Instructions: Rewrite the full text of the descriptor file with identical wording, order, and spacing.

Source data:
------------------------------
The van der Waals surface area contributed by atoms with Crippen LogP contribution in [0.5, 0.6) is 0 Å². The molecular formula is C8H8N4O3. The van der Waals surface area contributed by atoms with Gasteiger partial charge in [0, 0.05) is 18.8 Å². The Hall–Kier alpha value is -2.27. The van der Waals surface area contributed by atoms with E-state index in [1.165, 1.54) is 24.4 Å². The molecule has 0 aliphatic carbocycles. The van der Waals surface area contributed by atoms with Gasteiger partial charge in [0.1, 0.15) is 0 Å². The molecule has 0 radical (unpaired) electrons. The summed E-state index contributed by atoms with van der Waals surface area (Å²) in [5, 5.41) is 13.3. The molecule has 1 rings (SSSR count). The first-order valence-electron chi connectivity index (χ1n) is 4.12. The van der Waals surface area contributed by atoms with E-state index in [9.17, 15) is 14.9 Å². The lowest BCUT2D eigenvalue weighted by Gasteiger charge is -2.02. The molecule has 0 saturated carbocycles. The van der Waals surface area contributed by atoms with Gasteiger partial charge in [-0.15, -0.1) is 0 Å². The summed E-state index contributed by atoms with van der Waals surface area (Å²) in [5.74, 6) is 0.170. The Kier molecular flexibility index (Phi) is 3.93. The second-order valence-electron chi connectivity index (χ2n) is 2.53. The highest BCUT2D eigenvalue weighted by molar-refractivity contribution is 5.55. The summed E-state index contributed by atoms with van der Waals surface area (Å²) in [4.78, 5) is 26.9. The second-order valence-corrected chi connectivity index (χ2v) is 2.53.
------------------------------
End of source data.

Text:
The van der Waals surface area contributed by atoms with Crippen LogP contribution in [0.5, 0.6) is 0 Å². The molecular formula is C8H8N4O3. The van der Waals surface area contributed by atoms with Gasteiger partial charge in [0, 0.05) is 18.8 Å². The Hall–Kier alpha value is -2.27. The van der Waals surface area contributed by atoms with E-state index in [1.165, 1.54) is 24.4 Å². The molecule has 0 aliphatic carbocycles. The van der Waals surface area contributed by atoms with Gasteiger partial charge in [0.1, 0.15) is 0 Å². The molecule has 0 radical (unpaired) electrons. The summed E-state index contributed by atoms with van der Waals surface area (Å²) in [5, 5.41) is 13.3. The molecule has 1 rings (SSSR count). The first-order valence-electron chi connectivity index (χ1n) is 4.12. The van der Waals surface area contributed by atoms with E-state index in [9.17, 15) is 14.9 Å². The lowest BCUT2D eigenvalue weighted by Gasteiger charge is -2.02. The molecule has 0 saturated carbocycles. The van der Waals surface area contributed by atoms with Gasteiger partial charge in [-0.15, -0.1) is 0 Å². The summed E-state index contributed by atoms with van der Waals surface area (Å²) in [5.74, 6) is 0.170. The Kier molecular flexibility index (Phi) is 3.93. The second-order valence-electron chi connectivity index (χ2n) is 2.53. The highest BCUT2D eigenvalue weighted by molar-refractivity contribution is 5.55. The summed E-state index contributed by atoms with van der Waals surface area (Å²) in [4.78, 5) is 26.9. The second-order valence-corrected chi connectivity index (χ2v) is 2.53.